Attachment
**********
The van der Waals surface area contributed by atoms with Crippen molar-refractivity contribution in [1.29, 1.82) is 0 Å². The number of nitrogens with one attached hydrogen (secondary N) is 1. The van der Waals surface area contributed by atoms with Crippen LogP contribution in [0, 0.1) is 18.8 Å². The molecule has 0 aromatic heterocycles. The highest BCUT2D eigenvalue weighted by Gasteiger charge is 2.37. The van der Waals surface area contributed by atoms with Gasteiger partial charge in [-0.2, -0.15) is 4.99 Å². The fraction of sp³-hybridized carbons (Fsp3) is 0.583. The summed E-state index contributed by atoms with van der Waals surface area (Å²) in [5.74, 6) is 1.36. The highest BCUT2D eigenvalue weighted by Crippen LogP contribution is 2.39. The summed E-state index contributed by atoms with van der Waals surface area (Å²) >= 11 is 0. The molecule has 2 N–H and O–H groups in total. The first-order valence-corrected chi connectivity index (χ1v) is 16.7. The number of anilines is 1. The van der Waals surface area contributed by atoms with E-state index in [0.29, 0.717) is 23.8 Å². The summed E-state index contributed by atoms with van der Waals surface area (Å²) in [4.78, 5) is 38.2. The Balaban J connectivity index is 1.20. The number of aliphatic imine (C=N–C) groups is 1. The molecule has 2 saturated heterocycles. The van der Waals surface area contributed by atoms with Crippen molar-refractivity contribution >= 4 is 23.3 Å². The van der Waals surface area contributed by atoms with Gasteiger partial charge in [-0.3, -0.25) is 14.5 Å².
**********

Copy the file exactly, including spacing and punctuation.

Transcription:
The van der Waals surface area contributed by atoms with Crippen molar-refractivity contribution in [1.29, 1.82) is 0 Å². The number of nitrogens with one attached hydrogen (secondary N) is 1. The van der Waals surface area contributed by atoms with Crippen LogP contribution in [0, 0.1) is 18.8 Å². The molecule has 0 aromatic heterocycles. The highest BCUT2D eigenvalue weighted by Gasteiger charge is 2.37. The van der Waals surface area contributed by atoms with Gasteiger partial charge in [-0.2, -0.15) is 4.99 Å². The fraction of sp³-hybridized carbons (Fsp3) is 0.583. The summed E-state index contributed by atoms with van der Waals surface area (Å²) in [5.74, 6) is 1.36. The highest BCUT2D eigenvalue weighted by Crippen LogP contribution is 2.39. The summed E-state index contributed by atoms with van der Waals surface area (Å²) >= 11 is 0. The molecule has 2 N–H and O–H groups in total. The first-order valence-corrected chi connectivity index (χ1v) is 16.7. The number of anilines is 1. The van der Waals surface area contributed by atoms with E-state index in [0.29, 0.717) is 23.8 Å². The summed E-state index contributed by atoms with van der Waals surface area (Å²) in [4.78, 5) is 38.2. The Balaban J connectivity index is 1.20. The number of aliphatic imine (C=N–C) groups is 1. The molecule has 2 saturated heterocycles. The van der Waals surface area contributed by atoms with Crippen molar-refractivity contribution >= 4 is 23.3 Å². The van der Waals surface area contributed by atoms with Gasteiger partial charge in [-0.3, -0.25) is 14.5 Å².